Though Ohio's peak influenza season is still a month away, reported cases of the flu are already above last season's peak levels and holding steady, said Amy Murphy, RN, regional epidemiologist for southeast Ohio.
The same is true more locally as well, according to Jonni Tucker, registered nurse at the Marietta City Health Department.
"Normally, our peak season is February, but this year we saw a big rise in early December and it's stayed at those levels," she said.
EVAN BEVINS The Marietta Times
Marietta City Health Department public health nurse Carma Schilling, left, administers a dose of the flu vaccine to Reno resident Jay Miller, 49, Monday.
To put that in context, in the last week of December, Ohio reported 400 cases of hospitalizations related to influenza. For the same week in 2011, the state reported 50 influenza related hospitalizations, Tucker said.
However, flu season also started approximately a month earlier than usual, so it is still uncertain if current numbers will represent an early peak, or if the numbers will continue to rise, she said.
The most important thing that people can do to protect themselves against the flu is to get a vaccination, said Carma Schilling, a nurse at the Marietta Health Department.
- The Marietta City Health Department, 304 Putnam St., offers influenza vaccinations Mondays and Tuesdays from 8 a.m. to 4:30 p.m.
- Vaccinations cost $10 for children ages 6 months-18 years and $25 for adults.
- Medicaid and Medicare are accepted and no one is turned away for inability to pay.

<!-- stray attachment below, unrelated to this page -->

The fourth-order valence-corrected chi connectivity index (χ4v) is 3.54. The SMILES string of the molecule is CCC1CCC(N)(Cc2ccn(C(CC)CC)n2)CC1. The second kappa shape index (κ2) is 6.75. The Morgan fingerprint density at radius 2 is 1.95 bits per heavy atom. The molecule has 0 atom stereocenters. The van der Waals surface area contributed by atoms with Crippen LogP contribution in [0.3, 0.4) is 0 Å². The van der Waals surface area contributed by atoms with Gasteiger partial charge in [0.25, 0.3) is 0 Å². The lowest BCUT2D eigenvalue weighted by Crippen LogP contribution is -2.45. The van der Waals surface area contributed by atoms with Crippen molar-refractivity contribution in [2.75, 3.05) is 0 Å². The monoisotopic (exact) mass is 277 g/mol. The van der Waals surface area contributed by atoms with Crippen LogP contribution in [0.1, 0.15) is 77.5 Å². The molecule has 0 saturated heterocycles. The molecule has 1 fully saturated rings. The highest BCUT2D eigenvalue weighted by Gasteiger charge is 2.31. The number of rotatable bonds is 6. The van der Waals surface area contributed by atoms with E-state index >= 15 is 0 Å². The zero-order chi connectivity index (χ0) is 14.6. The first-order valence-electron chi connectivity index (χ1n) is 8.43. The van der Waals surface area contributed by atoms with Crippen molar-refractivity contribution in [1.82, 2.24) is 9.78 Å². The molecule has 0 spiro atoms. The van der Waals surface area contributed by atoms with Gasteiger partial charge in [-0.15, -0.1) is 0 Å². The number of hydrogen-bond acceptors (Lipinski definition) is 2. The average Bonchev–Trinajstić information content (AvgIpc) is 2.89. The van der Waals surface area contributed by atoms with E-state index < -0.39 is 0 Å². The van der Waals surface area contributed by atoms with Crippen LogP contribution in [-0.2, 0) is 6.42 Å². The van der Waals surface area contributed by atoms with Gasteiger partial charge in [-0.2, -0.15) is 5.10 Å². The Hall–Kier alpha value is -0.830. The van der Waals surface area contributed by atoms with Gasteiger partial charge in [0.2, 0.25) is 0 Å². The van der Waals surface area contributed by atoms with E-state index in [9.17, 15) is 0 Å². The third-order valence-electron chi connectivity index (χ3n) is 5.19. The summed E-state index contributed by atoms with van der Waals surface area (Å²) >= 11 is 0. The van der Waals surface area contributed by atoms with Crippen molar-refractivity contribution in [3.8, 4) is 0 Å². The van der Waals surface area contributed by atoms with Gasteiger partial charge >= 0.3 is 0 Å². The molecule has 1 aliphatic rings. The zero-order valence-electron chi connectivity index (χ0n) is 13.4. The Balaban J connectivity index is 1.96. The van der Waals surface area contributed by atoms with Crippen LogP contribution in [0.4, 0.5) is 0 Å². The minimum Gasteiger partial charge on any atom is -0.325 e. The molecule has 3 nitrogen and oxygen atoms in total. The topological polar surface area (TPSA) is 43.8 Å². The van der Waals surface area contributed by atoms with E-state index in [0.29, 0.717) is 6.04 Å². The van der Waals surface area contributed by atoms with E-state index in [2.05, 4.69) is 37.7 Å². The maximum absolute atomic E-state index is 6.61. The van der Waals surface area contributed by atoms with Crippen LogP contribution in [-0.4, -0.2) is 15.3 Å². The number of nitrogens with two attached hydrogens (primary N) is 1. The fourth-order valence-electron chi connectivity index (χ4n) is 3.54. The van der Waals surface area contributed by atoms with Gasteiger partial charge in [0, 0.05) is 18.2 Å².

- Vaccinations are available as a shot or as a nasal spray.
- Vaccinations are also available at local pharmacies and hospitals.
- To further prevent the spread of influenza, individuals should wash hands frequently and avoid work and other public places if symptoms arise.
"All of these preventable diseases are showing their faces. People don't get vaccinated because they have a strong immune system or because it only lasts a day or two, but you could be sharing it with someone who can't fight it," she said.
Children, the elderly and pregnant women are all highly vulnerable to the flu.
And contrary to widespread belief, no one can get the flu from receiving a flu shot, Schilling added.
While a shot might make an individual achy or sore, it does not contain the active flu virus, which could give someone the flu.
However, a flu shot takes two weeks to become active. Therefore, it is possible that individuals who are exposed to the flu in the first two weeks following vaccination could contract the flu.
At Marietta Memorial Hospital, the emergency department saw a 5 percent increase in volume in December, said hospital spokeswoman Jennifer Offenberger.
"The majority of it was related to flu symptoms," she said.
Vaccinations at the city health department are down slightly this season, with 1,916 vaccinations given as of Jan. 1, compared to 1,944 for that time frame last flu season, said Vickie Kelly, director of nursing.
In addition to the shot,those with the department recommended people also wash their hands frequently, cover their nose and mouth, and avoid public places, including work, if symptoms arise.
The flu is a respiratory illness, and symptoms include cough, fever, sore throat, runny or stuffy nose, body aches, headaches and fatigue, said Tucker.
Also, people who are experiencing vomiting and diarrhea are not suffering from the flu, but rather from the norovirus.
"People say, oh this flu is the sickest I've ever been in my life. But those symptoms are not the flu," she said.
Ohio's high influenza rates are indicative of a national trend.
On its website, the Centers for Disease Control and Prevention reported that hospital outpatient visits from influenza-like illness was 5.6 percent for the final week of 2012, well over the national baseline of 2.2 percent. Ohio was one of 29 states reporting high levels of influenza activity, it stated.